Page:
Neither brothers nor sisters, this Brooklyn duo creates rollicking, lazy-boned laments about days gone by. Once opener “The Curse” rattles to attention with rickety alternative-era guitars and youthful drum pats, the peg is as dead on as their Death By Audio ancestry. Core members of the collective that fostered a Brooklyn venue, effects pedal creations and a record-producing business, Sisters’ members are scene siblings with the likes of Jeff the Brotherhood, Grooms and A Place to Bury Strangers.
It’s funny that label Narnack refers to Sisters’ blend as “Doolittle-pop,” as over the 11 songs that occupy their debut “Ghost Fits,” Aaron Pfannebecke (guitar/vocals) and Matt Conboy (drums/keyboard) combine the contemporary sonic breath of fellow brazen duos Japandroids or No Age (“Glue” & “Sky”) but derive their most heavy of helpings from that other greatly-sourced luminary indie act, Sonic Youth.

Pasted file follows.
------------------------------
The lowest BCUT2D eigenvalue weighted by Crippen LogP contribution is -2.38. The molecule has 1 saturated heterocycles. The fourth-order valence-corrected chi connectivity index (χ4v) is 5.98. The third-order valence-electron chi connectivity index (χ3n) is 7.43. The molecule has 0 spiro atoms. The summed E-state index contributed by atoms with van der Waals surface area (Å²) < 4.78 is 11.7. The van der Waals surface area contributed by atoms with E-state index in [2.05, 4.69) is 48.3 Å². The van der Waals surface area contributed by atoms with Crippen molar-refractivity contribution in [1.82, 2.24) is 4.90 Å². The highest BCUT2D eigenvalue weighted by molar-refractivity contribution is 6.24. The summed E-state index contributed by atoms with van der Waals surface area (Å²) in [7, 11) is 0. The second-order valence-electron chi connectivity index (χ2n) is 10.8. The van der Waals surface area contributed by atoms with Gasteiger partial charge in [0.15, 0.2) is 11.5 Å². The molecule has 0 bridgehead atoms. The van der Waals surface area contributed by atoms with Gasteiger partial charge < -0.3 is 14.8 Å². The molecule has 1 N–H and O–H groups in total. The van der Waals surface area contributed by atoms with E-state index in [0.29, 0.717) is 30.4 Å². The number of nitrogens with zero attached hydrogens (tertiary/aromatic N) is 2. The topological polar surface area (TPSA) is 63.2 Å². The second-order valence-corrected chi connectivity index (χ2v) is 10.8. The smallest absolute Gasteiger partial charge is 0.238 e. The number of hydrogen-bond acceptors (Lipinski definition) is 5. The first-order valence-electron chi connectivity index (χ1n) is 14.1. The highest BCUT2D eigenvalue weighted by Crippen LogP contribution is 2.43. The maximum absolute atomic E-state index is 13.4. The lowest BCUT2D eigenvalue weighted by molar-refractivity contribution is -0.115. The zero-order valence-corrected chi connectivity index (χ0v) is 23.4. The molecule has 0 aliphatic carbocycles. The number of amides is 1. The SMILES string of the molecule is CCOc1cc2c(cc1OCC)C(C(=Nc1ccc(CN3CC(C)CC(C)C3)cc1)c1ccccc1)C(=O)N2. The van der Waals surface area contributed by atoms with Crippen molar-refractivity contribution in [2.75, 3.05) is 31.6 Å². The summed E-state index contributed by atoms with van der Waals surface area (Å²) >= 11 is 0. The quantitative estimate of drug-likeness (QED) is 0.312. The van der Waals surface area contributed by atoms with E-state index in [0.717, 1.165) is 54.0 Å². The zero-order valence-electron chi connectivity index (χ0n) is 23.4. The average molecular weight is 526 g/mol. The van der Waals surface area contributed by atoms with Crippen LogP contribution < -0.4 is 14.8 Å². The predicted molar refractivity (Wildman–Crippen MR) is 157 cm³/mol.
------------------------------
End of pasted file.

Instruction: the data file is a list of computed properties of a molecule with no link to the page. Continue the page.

Though wobbly, carefree and bobbing, “Ghost Fits” settles as a middling sonic reflective on each of its player’s past without much of anything wholly noteworthy or pervasively new to mention along the way. Named after the 1987 Sonic Youth album “Sister,” Pfannebecke and Conboy have successfully sourced the breakneck punk temperament into a focused sound that’s no doubt pleasing and assessable on standout tracks “Synesthesia” and “Wake Me Up,” trying in their infections, dulled honesty.
Having certainly done their homework, Sisters bring a sound’s true-to-form delivery as current competition to the already crowded arena of noisy lo-fi outfits, the problem is that the duo merely lack the secret weapon (No Age adds a to-the-clouds drifting ambiance for example) that’s going to keep its listeners coming back to fill their seats.
Words: Matt Draper
Sisters “Ghost Fits” Tracklist:
01. The Curse
05. Wake Me Up
06. Highway Scratch
08. Here It Comes
09. Leaving Home
11. Ghost Fits